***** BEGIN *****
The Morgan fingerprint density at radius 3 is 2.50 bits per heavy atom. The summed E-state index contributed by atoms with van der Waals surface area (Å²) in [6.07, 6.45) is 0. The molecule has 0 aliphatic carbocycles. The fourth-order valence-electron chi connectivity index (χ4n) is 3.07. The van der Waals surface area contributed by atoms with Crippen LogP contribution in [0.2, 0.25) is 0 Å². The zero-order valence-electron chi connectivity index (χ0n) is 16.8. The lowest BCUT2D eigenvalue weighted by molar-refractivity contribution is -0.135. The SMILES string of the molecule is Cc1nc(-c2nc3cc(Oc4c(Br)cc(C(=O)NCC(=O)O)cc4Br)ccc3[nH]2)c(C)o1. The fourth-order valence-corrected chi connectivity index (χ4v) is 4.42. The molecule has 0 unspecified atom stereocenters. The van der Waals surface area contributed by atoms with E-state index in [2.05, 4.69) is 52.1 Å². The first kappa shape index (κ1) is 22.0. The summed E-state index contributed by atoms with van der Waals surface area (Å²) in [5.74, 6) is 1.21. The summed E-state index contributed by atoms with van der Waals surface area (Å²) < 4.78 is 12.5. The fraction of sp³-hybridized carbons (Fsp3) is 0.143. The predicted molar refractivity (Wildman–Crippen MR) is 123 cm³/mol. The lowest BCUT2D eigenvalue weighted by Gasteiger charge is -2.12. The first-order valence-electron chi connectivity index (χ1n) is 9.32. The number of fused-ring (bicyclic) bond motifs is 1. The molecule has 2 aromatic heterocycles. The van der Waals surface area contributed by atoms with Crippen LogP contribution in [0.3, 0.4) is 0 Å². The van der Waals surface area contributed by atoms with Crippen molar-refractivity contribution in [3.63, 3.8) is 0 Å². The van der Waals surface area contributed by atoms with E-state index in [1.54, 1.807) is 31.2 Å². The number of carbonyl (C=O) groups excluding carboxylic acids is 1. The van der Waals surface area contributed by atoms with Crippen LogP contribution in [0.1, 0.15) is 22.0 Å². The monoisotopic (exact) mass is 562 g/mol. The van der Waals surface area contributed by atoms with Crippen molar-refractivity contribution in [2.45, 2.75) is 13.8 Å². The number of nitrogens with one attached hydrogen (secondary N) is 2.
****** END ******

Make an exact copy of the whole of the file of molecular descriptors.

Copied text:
The Morgan fingerprint density at radius 3 is 2.50 bits per heavy atom. The summed E-state index contributed by atoms with van der Waals surface area (Å²) in [6.07, 6.45) is 0. The molecule has 0 aliphatic carbocycles. The fourth-order valence-electron chi connectivity index (χ4n) is 3.07. The van der Waals surface area contributed by atoms with Crippen LogP contribution in [0.2, 0.25) is 0 Å². The zero-order valence-electron chi connectivity index (χ0n) is 16.8. The lowest BCUT2D eigenvalue weighted by molar-refractivity contribution is -0.135. The SMILES string of the molecule is Cc1nc(-c2nc3cc(Oc4c(Br)cc(C(=O)NCC(=O)O)cc4Br)ccc3[nH]2)c(C)o1. The fourth-order valence-corrected chi connectivity index (χ4v) is 4.42. The molecule has 0 unspecified atom stereocenters. The van der Waals surface area contributed by atoms with E-state index in [2.05, 4.69) is 52.1 Å². The first kappa shape index (κ1) is 22.0. The summed E-state index contributed by atoms with van der Waals surface area (Å²) in [5.74, 6) is 1.21. The summed E-state index contributed by atoms with van der Waals surface area (Å²) < 4.78 is 12.5. The fraction of sp³-hybridized carbons (Fsp3) is 0.143. The predicted molar refractivity (Wildman–Crippen MR) is 123 cm³/mol. The lowest BCUT2D eigenvalue weighted by Gasteiger charge is -2.12. The first-order valence-electron chi connectivity index (χ1n) is 9.32. The number of fused-ring (bicyclic) bond motifs is 1. The molecule has 2 aromatic heterocycles. The van der Waals surface area contributed by atoms with Crippen LogP contribution in [0.3, 0.4) is 0 Å². The van der Waals surface area contributed by atoms with Crippen molar-refractivity contribution in [3.63, 3.8) is 0 Å². The van der Waals surface area contributed by atoms with E-state index in [1.54, 1.807) is 31.2 Å². The number of carbonyl (C=O) groups excluding carboxylic acids is 1. The van der Waals surface area contributed by atoms with Crippen LogP contribution in [0.1, 0.15) is 22.0 Å². The monoisotopic (exact) mass is 562 g/mol. The van der Waals surface area contributed by atoms with Crippen molar-refractivity contribution in [2.45, 2.75) is 13.8 Å². The number of nitrogens with one attached hydrogen (secondary N) is 2.